“Bury the lead” is a very common expression in the journalism world. It means that a writer shouldn’t start an article with information of lesser importance, relegating the key point to later in the story. You should always start with attention-grabbing news and then fill in details. I frequently remind myself of this principle, particularly when writing press releases.
On yesterday’s episode of Jeopardy, that there was an answer about burying the “lede.” In all my years of working with words, I can’t recall ever seeing “lead” spelled “lede.” Heigh ho, heigh ho, it’s off to Google I go.
It appears that at some point in history, “lede” was simply a variant spelling of “lead.” It became almost extinct, before getting a second life in the 1980s. Today it is used specifically in journalism to reference the first sentence or paragraph that contains the featured topic. I can see how, within the confines of that profession, it would be helpful to make a distinction between “lead” and “lede.” Now, can we figure out what to do with “lead” when it rhymes with “led?”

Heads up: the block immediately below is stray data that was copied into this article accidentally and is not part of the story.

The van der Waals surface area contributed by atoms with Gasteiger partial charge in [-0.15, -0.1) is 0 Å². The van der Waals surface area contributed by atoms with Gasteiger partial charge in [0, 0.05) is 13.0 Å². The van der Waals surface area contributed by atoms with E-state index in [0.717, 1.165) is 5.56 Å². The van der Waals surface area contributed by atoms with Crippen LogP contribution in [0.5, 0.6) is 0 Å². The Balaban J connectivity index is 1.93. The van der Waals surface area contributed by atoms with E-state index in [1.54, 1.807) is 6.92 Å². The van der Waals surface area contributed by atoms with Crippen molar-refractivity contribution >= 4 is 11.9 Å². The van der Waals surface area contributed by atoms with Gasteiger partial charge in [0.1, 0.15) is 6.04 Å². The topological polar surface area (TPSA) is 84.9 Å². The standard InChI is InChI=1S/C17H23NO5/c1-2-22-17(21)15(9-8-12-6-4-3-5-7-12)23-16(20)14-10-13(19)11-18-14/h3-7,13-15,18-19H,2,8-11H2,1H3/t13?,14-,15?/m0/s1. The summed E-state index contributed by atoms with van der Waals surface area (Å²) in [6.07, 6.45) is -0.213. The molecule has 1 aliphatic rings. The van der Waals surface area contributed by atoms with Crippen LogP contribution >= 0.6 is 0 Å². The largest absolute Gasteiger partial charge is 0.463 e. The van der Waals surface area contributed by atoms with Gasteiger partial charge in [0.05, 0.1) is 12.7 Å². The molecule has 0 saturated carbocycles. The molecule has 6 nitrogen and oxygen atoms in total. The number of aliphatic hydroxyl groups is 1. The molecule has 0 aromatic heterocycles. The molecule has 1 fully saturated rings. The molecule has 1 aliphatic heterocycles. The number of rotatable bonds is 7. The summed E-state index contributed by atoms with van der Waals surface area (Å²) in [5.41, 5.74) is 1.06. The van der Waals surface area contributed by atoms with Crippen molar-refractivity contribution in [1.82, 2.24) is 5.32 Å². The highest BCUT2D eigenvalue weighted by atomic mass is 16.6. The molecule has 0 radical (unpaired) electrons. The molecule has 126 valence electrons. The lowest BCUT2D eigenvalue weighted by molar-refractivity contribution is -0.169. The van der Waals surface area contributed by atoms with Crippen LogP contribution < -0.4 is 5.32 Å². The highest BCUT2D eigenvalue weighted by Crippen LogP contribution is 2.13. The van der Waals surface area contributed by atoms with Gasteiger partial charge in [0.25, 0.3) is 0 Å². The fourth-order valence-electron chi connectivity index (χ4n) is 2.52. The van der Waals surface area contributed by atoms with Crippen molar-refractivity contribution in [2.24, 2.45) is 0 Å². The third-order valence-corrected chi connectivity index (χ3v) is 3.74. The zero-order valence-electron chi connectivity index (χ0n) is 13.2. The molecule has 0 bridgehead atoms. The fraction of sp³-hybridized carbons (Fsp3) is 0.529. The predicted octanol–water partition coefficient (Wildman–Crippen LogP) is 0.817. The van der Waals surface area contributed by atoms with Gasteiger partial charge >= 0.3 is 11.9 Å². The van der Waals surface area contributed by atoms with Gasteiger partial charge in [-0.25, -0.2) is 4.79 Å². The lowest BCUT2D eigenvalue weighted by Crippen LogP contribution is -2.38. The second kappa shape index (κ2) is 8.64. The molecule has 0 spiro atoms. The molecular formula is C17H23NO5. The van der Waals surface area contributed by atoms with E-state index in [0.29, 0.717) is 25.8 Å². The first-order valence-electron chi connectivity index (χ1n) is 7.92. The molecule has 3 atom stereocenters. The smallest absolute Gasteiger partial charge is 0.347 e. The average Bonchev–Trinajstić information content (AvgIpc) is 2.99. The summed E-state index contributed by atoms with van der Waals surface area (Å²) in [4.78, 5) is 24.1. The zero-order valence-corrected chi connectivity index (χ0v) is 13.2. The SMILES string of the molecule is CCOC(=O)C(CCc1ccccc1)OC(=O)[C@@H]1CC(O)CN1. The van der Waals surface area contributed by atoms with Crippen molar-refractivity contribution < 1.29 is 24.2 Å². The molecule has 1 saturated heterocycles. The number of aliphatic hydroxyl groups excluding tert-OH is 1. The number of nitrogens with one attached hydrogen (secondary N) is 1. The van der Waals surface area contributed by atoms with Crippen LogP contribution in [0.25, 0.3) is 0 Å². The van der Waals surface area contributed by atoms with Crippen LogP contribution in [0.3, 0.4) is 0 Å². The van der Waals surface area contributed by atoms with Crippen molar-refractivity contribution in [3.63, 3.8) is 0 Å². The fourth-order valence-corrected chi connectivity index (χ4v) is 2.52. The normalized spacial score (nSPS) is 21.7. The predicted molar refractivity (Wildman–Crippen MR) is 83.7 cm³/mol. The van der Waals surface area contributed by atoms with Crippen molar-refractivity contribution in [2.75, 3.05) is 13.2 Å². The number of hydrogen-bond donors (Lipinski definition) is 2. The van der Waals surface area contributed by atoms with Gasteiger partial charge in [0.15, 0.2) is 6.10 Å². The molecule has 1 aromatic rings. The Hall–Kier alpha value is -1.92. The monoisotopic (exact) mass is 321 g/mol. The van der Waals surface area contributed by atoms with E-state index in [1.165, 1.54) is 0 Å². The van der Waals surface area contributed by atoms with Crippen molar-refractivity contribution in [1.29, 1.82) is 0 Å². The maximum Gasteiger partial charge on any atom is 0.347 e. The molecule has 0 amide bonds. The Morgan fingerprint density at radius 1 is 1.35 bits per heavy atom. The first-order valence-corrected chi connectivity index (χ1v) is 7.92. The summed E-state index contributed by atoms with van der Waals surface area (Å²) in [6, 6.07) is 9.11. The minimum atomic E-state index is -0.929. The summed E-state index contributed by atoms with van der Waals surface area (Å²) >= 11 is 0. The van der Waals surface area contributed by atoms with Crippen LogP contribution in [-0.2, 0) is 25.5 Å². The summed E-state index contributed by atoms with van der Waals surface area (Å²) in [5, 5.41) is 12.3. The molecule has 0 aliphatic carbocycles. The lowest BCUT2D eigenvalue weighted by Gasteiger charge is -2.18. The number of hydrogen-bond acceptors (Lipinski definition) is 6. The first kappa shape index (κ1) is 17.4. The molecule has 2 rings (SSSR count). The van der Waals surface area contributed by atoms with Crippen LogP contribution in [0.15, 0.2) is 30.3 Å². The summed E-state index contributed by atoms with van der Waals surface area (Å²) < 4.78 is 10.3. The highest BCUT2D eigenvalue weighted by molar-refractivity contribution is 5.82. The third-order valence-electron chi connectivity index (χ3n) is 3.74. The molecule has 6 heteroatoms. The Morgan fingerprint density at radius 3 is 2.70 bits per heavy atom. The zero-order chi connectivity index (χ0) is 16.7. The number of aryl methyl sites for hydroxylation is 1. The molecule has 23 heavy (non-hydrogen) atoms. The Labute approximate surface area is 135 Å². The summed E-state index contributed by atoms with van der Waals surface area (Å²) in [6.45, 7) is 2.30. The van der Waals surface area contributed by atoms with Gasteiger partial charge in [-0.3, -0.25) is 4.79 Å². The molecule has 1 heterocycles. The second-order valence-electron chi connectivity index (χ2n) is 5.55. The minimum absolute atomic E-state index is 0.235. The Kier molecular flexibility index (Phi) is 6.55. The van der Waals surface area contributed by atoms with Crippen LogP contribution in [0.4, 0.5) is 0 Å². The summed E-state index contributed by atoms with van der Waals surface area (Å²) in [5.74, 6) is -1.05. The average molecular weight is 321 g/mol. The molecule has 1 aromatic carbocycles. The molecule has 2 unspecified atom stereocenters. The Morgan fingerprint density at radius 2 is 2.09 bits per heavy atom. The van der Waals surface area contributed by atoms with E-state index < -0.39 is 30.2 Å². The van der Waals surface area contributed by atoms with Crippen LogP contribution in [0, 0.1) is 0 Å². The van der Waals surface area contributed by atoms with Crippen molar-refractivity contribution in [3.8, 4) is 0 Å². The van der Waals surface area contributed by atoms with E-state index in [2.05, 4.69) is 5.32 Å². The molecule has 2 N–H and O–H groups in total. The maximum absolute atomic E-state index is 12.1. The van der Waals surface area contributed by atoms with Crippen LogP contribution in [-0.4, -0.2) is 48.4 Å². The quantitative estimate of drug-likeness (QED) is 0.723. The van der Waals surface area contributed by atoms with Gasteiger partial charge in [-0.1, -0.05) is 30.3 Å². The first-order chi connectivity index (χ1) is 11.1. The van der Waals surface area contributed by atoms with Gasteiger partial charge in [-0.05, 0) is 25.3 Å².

- Grammarist: Lead vs. lede
- The Poynter Institute: Calling the beginning of a story a ‘lede’ is just another form of nostalgia
- William Safire in The New York Times Magazine: On Language; (HED) Folo My Lede (UNHED)
- The Bleacher Report Writers Blog: At the risk of burying the lead, we’re going to spell it lede